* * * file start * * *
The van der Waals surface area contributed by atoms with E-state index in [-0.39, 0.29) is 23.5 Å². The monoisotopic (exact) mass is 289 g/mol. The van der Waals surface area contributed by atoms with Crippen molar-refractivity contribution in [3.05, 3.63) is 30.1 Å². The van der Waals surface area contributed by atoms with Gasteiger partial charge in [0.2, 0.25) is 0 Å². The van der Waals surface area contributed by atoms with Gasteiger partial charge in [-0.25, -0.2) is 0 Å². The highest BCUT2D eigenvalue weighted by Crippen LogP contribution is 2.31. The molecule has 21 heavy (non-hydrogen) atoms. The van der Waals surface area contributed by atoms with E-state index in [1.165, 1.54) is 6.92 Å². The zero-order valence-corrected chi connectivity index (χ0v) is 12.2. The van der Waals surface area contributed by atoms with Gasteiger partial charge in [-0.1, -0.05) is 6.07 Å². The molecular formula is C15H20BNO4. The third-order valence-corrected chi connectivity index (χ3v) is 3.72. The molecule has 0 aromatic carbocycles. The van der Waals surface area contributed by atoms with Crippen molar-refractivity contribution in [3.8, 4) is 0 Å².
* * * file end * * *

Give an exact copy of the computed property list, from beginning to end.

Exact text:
The van der Waals surface area contributed by atoms with E-state index in [-0.39, 0.29) is 23.5 Å². The monoisotopic (exact) mass is 289 g/mol. The van der Waals surface area contributed by atoms with Crippen molar-refractivity contribution in [3.05, 3.63) is 30.1 Å². The van der Waals surface area contributed by atoms with Gasteiger partial charge in [0.2, 0.25) is 0 Å². The van der Waals surface area contributed by atoms with Gasteiger partial charge in [-0.25, -0.2) is 0 Å². The highest BCUT2D eigenvalue weighted by Crippen LogP contribution is 2.31. The molecule has 21 heavy (non-hydrogen) atoms. The van der Waals surface area contributed by atoms with E-state index in [1.165, 1.54) is 6.92 Å². The zero-order valence-corrected chi connectivity index (χ0v) is 12.2. The van der Waals surface area contributed by atoms with Gasteiger partial charge in [-0.1, -0.05) is 6.07 Å². The molecular formula is C15H20BNO4. The third-order valence-corrected chi connectivity index (χ3v) is 3.72. The molecule has 0 aromatic carbocycles. The van der Waals surface area contributed by atoms with Crippen molar-refractivity contribution in [3.8, 4) is 0 Å².